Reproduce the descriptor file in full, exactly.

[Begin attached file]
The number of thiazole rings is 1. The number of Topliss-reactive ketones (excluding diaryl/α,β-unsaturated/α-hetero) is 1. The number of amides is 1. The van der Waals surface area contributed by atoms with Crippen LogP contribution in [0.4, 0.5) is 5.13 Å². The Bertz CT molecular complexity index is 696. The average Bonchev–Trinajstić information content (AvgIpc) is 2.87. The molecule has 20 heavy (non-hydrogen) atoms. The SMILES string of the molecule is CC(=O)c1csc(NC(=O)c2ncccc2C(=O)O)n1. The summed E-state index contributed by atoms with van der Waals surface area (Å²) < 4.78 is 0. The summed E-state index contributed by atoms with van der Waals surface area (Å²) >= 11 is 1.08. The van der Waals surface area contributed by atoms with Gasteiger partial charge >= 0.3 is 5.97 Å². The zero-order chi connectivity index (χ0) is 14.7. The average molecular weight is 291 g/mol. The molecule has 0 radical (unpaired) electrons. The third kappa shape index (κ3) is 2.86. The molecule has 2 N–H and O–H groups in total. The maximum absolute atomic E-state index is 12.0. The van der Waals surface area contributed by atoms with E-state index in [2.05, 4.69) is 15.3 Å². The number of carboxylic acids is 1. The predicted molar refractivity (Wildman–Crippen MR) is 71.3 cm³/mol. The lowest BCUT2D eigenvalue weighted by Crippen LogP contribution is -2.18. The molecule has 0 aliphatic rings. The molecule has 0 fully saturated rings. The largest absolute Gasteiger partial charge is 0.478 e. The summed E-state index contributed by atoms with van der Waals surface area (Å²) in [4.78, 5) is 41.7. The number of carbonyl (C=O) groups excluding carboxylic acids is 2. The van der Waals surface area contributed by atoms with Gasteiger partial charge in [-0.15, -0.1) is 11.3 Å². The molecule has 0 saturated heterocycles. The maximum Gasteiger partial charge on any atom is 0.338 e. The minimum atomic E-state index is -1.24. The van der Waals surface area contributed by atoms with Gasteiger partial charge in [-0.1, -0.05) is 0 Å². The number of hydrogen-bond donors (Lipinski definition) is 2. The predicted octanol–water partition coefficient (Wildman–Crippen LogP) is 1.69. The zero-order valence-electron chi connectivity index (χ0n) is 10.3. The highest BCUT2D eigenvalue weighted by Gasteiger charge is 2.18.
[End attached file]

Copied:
The number of thiazole rings is 1. The number of Topliss-reactive ketones (excluding diaryl/α,β-unsaturated/α-hetero) is 1. The number of amides is 1. The van der Waals surface area contributed by atoms with Crippen LogP contribution in [0.4, 0.5) is 5.13 Å². The Bertz CT molecular complexity index is 696. The average Bonchev–Trinajstić information content (AvgIpc) is 2.87. The molecule has 20 heavy (non-hydrogen) atoms. The SMILES string of the molecule is CC(=O)c1csc(NC(=O)c2ncccc2C(=O)O)n1. The summed E-state index contributed by atoms with van der Waals surface area (Å²) < 4.78 is 0. The summed E-state index contributed by atoms with van der Waals surface area (Å²) >= 11 is 1.08. The van der Waals surface area contributed by atoms with Gasteiger partial charge >= 0.3 is 5.97 Å². The zero-order chi connectivity index (χ0) is 14.7. The average molecular weight is 291 g/mol. The molecule has 0 radical (unpaired) electrons. The third kappa shape index (κ3) is 2.86. The molecule has 2 N–H and O–H groups in total. The maximum absolute atomic E-state index is 12.0. The van der Waals surface area contributed by atoms with E-state index in [2.05, 4.69) is 15.3 Å². The number of carboxylic acids is 1. The predicted molar refractivity (Wildman–Crippen MR) is 71.3 cm³/mol. The lowest BCUT2D eigenvalue weighted by Crippen LogP contribution is -2.18. The molecule has 0 aliphatic rings. The molecule has 0 fully saturated rings. The largest absolute Gasteiger partial charge is 0.478 e. The summed E-state index contributed by atoms with van der Waals surface area (Å²) in [4.78, 5) is 41.7. The number of carbonyl (C=O) groups excluding carboxylic acids is 2. The van der Waals surface area contributed by atoms with Gasteiger partial charge in [-0.15, -0.1) is 11.3 Å². The molecule has 0 saturated heterocycles. The maximum Gasteiger partial charge on any atom is 0.338 e. The minimum atomic E-state index is -1.24. The van der Waals surface area contributed by atoms with Gasteiger partial charge in [-0.1, -0.05) is 0 Å². The number of hydrogen-bond donors (Lipinski definition) is 2. The predicted octanol–water partition coefficient (Wildman–Crippen LogP) is 1.69. The zero-order valence-electron chi connectivity index (χ0n) is 10.3. The highest BCUT2D eigenvalue weighted by Gasteiger charge is 2.18.